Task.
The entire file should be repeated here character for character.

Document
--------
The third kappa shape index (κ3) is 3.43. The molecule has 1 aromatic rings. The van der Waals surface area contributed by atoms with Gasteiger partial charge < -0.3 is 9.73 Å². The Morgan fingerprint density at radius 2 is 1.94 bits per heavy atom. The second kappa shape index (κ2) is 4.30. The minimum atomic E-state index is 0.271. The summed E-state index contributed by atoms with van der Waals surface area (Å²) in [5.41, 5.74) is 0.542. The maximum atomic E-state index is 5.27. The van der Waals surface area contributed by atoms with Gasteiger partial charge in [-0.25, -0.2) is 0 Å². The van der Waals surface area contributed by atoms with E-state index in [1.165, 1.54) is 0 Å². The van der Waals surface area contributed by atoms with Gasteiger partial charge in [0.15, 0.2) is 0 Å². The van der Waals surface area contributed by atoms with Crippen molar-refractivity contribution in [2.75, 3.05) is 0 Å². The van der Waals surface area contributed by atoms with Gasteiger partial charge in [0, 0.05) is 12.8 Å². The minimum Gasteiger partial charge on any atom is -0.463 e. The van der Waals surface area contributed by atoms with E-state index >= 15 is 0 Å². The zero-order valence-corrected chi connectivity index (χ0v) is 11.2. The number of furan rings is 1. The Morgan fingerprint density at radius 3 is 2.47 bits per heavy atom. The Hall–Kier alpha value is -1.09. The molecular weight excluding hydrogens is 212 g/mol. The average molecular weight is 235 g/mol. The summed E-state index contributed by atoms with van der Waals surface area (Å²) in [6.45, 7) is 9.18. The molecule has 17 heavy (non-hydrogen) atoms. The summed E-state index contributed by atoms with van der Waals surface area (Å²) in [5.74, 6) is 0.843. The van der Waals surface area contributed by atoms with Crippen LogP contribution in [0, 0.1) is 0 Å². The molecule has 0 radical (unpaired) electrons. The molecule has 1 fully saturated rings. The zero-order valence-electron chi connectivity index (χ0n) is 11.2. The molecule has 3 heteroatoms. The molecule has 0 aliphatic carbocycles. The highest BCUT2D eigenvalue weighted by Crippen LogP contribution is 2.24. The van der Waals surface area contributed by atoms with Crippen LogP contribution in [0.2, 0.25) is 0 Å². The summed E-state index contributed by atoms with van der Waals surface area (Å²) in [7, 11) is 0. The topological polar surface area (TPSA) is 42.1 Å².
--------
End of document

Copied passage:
The third kappa shape index (κ3) is 3.43. The molecule has 1 aromatic rings. The van der Waals surface area contributed by atoms with Gasteiger partial charge < -0.3 is 9.73 Å². The Morgan fingerprint density at radius 2 is 1.94 bits per heavy atom. The second kappa shape index (κ2) is 4.30. The minimum atomic E-state index is 0.271. The summed E-state index contributed by atoms with van der Waals surface area (Å²) in [5.41, 5.74) is 0.542. The maximum atomic E-state index is 5.27. The van der Waals surface area contributed by atoms with Gasteiger partial charge in [-0.25, -0.2) is 0 Å². The van der Waals surface area contributed by atoms with E-state index in [1.165, 1.54) is 0 Å². The van der Waals surface area contributed by atoms with Gasteiger partial charge in [0.15, 0.2) is 0 Å². The van der Waals surface area contributed by atoms with Crippen molar-refractivity contribution in [2.75, 3.05) is 0 Å². The van der Waals surface area contributed by atoms with Gasteiger partial charge in [0, 0.05) is 12.8 Å². The minimum Gasteiger partial charge on any atom is -0.463 e. The van der Waals surface area contributed by atoms with E-state index >= 15 is 0 Å². The zero-order valence-corrected chi connectivity index (χ0v) is 11.2. The number of furan rings is 1. The Morgan fingerprint density at radius 3 is 2.47 bits per heavy atom. The Hall–Kier alpha value is -1.09. The molecular weight excluding hydrogens is 212 g/mol. The average molecular weight is 235 g/mol. The summed E-state index contributed by atoms with van der Waals surface area (Å²) in [6.45, 7) is 9.18. The molecule has 17 heavy (non-hydrogen) atoms. The summed E-state index contributed by atoms with van der Waals surface area (Å²) in [5.74, 6) is 0.843. The van der Waals surface area contributed by atoms with Crippen LogP contribution in [0, 0.1) is 0 Å². The molecule has 0 radical (unpaired) electrons. The molecule has 1 fully saturated rings. The zero-order valence-electron chi connectivity index (χ0n) is 11.2. The molecule has 3 heteroatoms. The molecule has 0 aliphatic carbocycles. The highest BCUT2D eigenvalue weighted by Crippen LogP contribution is 2.24. The van der Waals surface area contributed by atoms with Crippen LogP contribution in [0.2, 0.25) is 0 Å². The summed E-state index contributed by atoms with van der Waals surface area (Å²) in [7, 11) is 0. The topological polar surface area (TPSA) is 42.1 Å².